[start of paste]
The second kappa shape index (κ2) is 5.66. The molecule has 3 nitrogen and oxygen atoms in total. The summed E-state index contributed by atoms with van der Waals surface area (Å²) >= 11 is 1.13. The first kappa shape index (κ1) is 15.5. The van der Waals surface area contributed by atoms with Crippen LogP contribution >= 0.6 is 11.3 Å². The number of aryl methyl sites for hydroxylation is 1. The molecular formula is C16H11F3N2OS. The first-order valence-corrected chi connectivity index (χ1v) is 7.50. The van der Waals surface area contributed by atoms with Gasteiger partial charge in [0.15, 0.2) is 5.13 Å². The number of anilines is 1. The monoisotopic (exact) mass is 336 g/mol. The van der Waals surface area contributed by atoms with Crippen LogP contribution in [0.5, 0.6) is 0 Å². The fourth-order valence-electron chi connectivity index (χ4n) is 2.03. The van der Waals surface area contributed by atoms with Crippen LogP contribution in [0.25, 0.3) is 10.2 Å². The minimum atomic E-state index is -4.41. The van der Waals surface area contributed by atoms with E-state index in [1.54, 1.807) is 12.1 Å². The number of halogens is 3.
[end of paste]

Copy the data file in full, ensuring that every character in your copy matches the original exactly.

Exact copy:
The second kappa shape index (κ2) is 5.66. The molecule has 3 nitrogen and oxygen atoms in total. The summed E-state index contributed by atoms with van der Waals surface area (Å²) >= 11 is 1.13. The first kappa shape index (κ1) is 15.5. The van der Waals surface area contributed by atoms with Crippen LogP contribution >= 0.6 is 11.3 Å². The number of aryl methyl sites for hydroxylation is 1. The molecular formula is C16H11F3N2OS. The first-order valence-corrected chi connectivity index (χ1v) is 7.50. The van der Waals surface area contributed by atoms with Gasteiger partial charge in [0.15, 0.2) is 5.13 Å². The number of anilines is 1. The monoisotopic (exact) mass is 336 g/mol. The van der Waals surface area contributed by atoms with Crippen LogP contribution in [0.5, 0.6) is 0 Å². The fourth-order valence-electron chi connectivity index (χ4n) is 2.03. The van der Waals surface area contributed by atoms with Crippen LogP contribution in [0.25, 0.3) is 10.2 Å². The minimum atomic E-state index is -4.41. The van der Waals surface area contributed by atoms with E-state index in [1.54, 1.807) is 12.1 Å². The number of halogens is 3.